It's been discussed for years (decades?) and the subject of numerous mayoral campaign debates, but it looks like major changes to Philadelphia business taxes may be in the works. The Philadelphia Inquirer is reporting that a majority of City Council has signed onto a plan to shift the business tax burden away from profits towards gross receipts. All at first blush this seems to be a counterintuitive move since our firm, like many others, has for years advised clients who located their businesses outside of the city because of the onerous gross receipts tax. However, there are provisions which may make this shift not only palatable, but beneficial to small businesses in the city.
The Inquirer is reporting that the first $100,000 of sales will be exempt from the gross receipts tax. Further, certain industries such as manufacturing and retail will be taxed at preferential gross receipts tax rates, some as low as 0.10%. for other businesses, the proposed 0.53% tax, on receipts over $100,000, is targeted to hit out of town operations harder than local mom-and-pop's. Whether that holds true or not, or if Mayor Nutter even goes along with the plan, is something that remains to be seen.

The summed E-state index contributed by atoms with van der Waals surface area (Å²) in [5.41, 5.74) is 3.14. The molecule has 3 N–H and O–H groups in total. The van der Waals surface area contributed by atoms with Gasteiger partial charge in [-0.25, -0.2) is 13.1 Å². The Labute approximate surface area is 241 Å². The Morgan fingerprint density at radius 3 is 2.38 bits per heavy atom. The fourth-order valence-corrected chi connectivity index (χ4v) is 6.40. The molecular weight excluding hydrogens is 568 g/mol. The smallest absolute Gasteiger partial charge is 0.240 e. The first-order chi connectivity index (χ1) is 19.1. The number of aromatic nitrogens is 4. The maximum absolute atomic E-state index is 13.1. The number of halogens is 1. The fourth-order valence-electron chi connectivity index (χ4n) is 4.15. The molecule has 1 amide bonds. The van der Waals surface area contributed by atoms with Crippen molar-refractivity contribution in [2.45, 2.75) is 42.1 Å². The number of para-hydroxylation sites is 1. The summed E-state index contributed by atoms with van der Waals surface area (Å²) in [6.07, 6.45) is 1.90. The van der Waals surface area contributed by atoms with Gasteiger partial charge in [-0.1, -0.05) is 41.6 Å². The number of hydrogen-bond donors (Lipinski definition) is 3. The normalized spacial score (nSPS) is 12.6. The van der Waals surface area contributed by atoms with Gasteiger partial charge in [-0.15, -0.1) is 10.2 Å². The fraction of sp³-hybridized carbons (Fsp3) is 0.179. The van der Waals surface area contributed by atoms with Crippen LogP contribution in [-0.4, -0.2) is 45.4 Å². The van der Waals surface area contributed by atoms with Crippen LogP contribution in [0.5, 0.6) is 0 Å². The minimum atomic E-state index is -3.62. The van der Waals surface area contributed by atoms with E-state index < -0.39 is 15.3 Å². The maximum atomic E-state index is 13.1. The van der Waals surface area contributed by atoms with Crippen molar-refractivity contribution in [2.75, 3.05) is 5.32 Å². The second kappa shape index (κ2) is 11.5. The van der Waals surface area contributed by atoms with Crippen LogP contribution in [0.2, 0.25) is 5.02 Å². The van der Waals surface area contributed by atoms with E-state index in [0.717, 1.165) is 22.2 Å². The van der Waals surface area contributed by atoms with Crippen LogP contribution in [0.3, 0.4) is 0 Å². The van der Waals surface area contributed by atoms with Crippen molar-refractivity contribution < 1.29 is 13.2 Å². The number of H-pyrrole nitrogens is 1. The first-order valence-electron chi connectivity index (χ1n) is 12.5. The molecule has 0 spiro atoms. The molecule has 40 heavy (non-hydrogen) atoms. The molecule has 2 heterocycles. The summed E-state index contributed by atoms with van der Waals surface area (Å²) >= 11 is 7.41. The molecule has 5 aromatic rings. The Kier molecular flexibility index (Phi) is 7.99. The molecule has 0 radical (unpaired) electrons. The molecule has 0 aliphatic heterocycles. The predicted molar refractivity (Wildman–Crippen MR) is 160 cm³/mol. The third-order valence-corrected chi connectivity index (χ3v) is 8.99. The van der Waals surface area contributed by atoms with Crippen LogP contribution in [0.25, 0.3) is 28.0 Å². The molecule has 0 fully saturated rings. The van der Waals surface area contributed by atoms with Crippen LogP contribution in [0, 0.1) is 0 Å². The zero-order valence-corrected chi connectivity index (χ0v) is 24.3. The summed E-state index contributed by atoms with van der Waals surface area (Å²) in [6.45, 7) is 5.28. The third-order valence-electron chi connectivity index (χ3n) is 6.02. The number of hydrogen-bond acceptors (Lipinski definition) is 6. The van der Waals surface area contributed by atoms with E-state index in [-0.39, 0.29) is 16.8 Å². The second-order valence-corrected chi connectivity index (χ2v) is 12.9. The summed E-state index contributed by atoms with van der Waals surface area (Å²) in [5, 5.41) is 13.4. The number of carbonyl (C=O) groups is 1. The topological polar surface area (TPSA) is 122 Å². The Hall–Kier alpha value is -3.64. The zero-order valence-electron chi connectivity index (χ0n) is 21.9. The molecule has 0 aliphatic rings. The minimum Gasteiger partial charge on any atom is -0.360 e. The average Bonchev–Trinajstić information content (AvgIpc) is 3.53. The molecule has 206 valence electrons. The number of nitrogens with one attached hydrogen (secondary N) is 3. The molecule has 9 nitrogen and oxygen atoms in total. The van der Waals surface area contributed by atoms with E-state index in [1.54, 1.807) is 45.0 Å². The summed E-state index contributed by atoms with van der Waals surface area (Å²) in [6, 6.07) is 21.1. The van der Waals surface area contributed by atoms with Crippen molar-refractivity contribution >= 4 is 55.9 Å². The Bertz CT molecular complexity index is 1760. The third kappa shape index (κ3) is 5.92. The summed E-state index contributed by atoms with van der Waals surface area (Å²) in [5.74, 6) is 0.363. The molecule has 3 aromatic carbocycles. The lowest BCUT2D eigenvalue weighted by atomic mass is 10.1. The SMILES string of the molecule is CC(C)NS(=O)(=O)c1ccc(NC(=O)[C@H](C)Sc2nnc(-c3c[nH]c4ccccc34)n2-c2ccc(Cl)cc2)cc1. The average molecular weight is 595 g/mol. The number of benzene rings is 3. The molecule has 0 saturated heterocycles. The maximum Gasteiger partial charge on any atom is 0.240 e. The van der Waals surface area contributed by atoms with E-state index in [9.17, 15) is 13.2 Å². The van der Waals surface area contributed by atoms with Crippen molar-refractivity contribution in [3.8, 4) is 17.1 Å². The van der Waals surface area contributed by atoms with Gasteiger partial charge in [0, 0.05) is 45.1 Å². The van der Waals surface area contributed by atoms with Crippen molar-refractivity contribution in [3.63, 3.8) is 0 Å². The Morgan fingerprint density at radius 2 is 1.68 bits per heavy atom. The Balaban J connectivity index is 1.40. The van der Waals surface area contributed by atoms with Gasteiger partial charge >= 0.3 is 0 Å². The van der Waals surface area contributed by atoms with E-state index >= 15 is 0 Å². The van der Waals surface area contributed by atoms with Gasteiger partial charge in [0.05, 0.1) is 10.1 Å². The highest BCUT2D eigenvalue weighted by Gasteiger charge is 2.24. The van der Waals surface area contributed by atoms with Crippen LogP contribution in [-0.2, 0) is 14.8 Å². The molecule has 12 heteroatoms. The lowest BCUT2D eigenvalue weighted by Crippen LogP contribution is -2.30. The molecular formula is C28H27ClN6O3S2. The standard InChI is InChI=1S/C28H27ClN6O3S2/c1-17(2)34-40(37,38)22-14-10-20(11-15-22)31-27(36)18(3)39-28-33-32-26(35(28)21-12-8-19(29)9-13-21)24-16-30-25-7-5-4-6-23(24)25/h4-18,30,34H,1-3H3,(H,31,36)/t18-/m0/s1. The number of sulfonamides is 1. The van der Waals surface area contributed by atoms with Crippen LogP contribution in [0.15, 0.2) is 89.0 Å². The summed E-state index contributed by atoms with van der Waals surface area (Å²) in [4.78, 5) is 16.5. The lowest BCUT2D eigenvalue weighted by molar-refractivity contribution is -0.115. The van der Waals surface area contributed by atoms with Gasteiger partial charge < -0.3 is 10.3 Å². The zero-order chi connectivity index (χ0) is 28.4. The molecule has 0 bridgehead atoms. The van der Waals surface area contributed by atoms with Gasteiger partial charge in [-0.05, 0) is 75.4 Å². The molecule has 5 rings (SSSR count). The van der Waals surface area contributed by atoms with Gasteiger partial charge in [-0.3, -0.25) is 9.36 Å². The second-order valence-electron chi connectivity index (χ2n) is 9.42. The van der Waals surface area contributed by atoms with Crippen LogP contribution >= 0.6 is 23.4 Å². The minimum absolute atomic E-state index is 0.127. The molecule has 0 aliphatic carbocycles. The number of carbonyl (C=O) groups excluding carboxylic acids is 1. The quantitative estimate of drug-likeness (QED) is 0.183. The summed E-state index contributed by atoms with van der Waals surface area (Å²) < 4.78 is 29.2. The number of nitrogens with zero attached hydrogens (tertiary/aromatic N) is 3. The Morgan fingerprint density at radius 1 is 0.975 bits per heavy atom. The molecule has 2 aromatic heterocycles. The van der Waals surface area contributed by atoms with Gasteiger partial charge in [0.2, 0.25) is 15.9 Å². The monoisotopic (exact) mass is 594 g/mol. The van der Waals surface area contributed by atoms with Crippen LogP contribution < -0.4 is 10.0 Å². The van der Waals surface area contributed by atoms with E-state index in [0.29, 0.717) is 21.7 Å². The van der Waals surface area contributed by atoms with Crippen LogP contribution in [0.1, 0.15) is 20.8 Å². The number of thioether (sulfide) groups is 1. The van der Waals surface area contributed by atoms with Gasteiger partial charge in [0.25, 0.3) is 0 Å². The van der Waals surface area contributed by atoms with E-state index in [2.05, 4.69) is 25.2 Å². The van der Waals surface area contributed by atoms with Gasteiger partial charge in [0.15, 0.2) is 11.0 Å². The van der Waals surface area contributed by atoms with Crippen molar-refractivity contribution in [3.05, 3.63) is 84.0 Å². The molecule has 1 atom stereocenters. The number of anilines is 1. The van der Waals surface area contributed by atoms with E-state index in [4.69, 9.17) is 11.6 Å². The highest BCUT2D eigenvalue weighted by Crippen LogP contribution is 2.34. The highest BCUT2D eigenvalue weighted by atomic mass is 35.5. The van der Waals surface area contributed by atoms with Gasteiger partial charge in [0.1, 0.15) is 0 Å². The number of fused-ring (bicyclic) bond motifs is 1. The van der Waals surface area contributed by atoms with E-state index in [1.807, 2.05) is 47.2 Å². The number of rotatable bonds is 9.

One thing the does seem to be certain is that we're going to see a major shift in the compensation packages paid to owners and principles of small businesses in Philadelphia. For years the business privilege tax pushed owners to take their income as salary and bonus, rather than profits and distribution, unlike their colleagues in the rest of the country. With the abolishment of the Business Privilege Tax we're nearly certain to see small business owners in Philadelphia making a change to pay themselves a distribution, subject to the lower capital gains tax rate, rather than the higher taxed bonuses we've seen over the past few years.
If this bill goes through, savvy business owners will start to think about establishing secondary entities outside the city limits to reduce the gross receipts subject Philadelphia taxes.